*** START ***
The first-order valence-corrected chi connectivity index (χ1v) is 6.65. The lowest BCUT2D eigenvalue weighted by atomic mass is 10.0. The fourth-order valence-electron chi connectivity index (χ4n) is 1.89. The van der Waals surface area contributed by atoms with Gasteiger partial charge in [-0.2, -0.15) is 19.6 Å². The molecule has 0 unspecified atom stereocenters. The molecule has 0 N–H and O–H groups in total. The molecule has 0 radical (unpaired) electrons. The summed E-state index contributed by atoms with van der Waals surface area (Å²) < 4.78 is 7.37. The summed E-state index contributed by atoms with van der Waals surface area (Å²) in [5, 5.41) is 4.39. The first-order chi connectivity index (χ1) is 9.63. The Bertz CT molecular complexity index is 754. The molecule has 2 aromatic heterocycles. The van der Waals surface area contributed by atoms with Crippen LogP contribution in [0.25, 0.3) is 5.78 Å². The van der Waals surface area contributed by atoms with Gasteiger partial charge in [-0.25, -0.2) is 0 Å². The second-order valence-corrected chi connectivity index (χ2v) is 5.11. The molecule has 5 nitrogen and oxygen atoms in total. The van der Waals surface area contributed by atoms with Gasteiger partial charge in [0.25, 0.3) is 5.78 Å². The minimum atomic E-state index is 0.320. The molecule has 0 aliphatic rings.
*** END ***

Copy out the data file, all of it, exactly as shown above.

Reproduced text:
The first-order valence-corrected chi connectivity index (χ1v) is 6.65. The lowest BCUT2D eigenvalue weighted by atomic mass is 10.0. The fourth-order valence-electron chi connectivity index (χ4n) is 1.89. The van der Waals surface area contributed by atoms with Gasteiger partial charge in [-0.2, -0.15) is 19.6 Å². The molecule has 0 unspecified atom stereocenters. The molecule has 0 N–H and O–H groups in total. The molecule has 0 radical (unpaired) electrons. The summed E-state index contributed by atoms with van der Waals surface area (Å²) < 4.78 is 7.37. The summed E-state index contributed by atoms with van der Waals surface area (Å²) in [5, 5.41) is 4.39. The first-order chi connectivity index (χ1) is 9.63. The Bertz CT molecular complexity index is 754. The molecule has 2 aromatic heterocycles. The van der Waals surface area contributed by atoms with Crippen LogP contribution in [0.25, 0.3) is 5.78 Å². The van der Waals surface area contributed by atoms with Gasteiger partial charge in [-0.25, -0.2) is 0 Å². The second-order valence-corrected chi connectivity index (χ2v) is 5.11. The molecule has 5 nitrogen and oxygen atoms in total. The van der Waals surface area contributed by atoms with Gasteiger partial charge in [0.25, 0.3) is 5.78 Å². The minimum atomic E-state index is 0.320. The molecule has 0 aliphatic rings.